July 26, 2021

Nissan, Michelin grappling with cold-track weakness

NISMO pair Quintarelli and Tsugio Matsuda kept Nissan’s title hopes alive until the final round last year thanks to a pair of victories at Suzuka, but a disappointing showing in the Fuji Speedway finale put paid to their hopes.

Quintarelli, who is still chasing a fifth GT500 title, explained after that race that the Michelin tyres suffered extreme degradation in the cool conditions, which ended any prospect of a first Nissan GT500 title since 2015.

In the Okayama pre-season test at the start of this month, held in similar temperatures, the NISMO GT-R was 11th in the combined times, Matsuda setting a best lap 0.831s off the pace-setting Mugen Honda NSX-GT.

That left Quintarelli and Matsuda more than three tenths slower than the best of the Nissans, the Bridgestone-shod Impul GT-R.

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“There are good points and negative points, but we haven’t found a perfect solution yet with Michelin,” Quintarelli told Motorsport.com. “In this period it’s always critical for the tyres, when you do a long run, it’s similar to the end of the season at Fuji, when the track temperatures are very low. 

“I think Impul are a step forward compared to us. We are not surprised; in low track temperatures it’s always been like that in the past. We know about that, but it’s good to compare with them.”

#230 NISMO test car

#230 NISMO test car

Photo by: Masahide Kamio

While the return of high-downforce tracks like Okayama, Sugo and Autopolis should help Nissan with its quest to end its longest run without a title in GT500, Quintarelli pointed out that the final three races are all likely to take place in cool conditions.

“The first two races especially will be critical,” he said. “Fuji [Round 2] should be a bit better, historically that’s been a good race for us. But then the last three races, we have a race in October at Autopolis, which is a very aggressive layout on the tyres, and then two races in November [Motegi and Fuji] will be the key to the championship.”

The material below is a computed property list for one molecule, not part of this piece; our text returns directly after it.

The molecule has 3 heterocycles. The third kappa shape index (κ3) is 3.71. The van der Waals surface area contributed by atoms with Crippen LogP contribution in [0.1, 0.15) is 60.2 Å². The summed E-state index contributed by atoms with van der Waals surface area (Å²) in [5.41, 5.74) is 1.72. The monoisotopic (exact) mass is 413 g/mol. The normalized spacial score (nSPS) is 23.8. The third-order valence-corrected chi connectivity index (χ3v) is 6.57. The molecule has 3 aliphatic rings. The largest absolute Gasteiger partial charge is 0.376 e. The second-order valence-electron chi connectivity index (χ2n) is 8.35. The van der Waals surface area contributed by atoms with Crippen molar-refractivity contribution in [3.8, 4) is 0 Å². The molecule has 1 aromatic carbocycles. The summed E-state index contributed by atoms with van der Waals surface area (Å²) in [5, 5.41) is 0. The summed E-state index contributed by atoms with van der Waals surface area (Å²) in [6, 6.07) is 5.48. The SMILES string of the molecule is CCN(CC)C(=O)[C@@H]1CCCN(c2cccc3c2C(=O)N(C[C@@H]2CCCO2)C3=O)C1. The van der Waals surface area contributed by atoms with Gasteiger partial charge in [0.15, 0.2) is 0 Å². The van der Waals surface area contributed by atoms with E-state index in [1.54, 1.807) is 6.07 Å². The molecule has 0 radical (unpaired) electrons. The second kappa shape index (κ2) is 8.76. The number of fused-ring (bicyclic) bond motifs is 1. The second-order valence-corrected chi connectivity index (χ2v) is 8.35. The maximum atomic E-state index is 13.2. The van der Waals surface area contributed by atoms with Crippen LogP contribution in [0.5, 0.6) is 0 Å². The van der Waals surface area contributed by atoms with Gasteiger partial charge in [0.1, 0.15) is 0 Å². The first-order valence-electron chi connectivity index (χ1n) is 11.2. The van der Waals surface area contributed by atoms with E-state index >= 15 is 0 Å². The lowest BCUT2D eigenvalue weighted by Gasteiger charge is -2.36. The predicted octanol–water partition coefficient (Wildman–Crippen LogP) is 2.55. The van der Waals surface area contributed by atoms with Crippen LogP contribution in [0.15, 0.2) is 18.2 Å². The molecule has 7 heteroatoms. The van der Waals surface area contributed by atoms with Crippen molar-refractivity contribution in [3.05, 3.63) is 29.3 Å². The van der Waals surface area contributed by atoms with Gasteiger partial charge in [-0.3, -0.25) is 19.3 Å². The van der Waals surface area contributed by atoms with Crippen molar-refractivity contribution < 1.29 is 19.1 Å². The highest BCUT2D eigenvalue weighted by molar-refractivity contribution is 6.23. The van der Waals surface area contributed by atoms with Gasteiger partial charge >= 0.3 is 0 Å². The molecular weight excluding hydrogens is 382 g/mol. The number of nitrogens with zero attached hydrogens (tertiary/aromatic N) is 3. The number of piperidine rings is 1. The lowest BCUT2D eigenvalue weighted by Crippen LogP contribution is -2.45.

SUPER GT has imposed a GT500 aero development freeze for 2021 in a bid to control costs, and Quintarelli admits this means Nissan is “still a bit behind” rivals Toyota and Honda.

But the Italian said that progress has been made with the GT-R’s engine this year following a tough start to the 2020 season for Nissan on that front.

“Of course in the off-season we couldn’t do much to the car, so where we are now is similar to the second part of last season,” Quintarelli said.

“The good point is on the engine side, with the Bosch [common electronics] system and the engine mapping, they are getting really precise. Now it’s much easier to drive the car, you can play with the car much more. In this point of view we made a bit of a step forward compared to last year. But the key point will be the tyres.”

The NDDP/B-Max Racing Nissan, also running on Michelins, was 12th fastest at Okayama in the hands of Kohei Hirate, while Nissan’s unbranded test car, shared by Hirate and Matsuda, was 12th in this week’s Suzuka private test.



Photo by: Masahide Kamio



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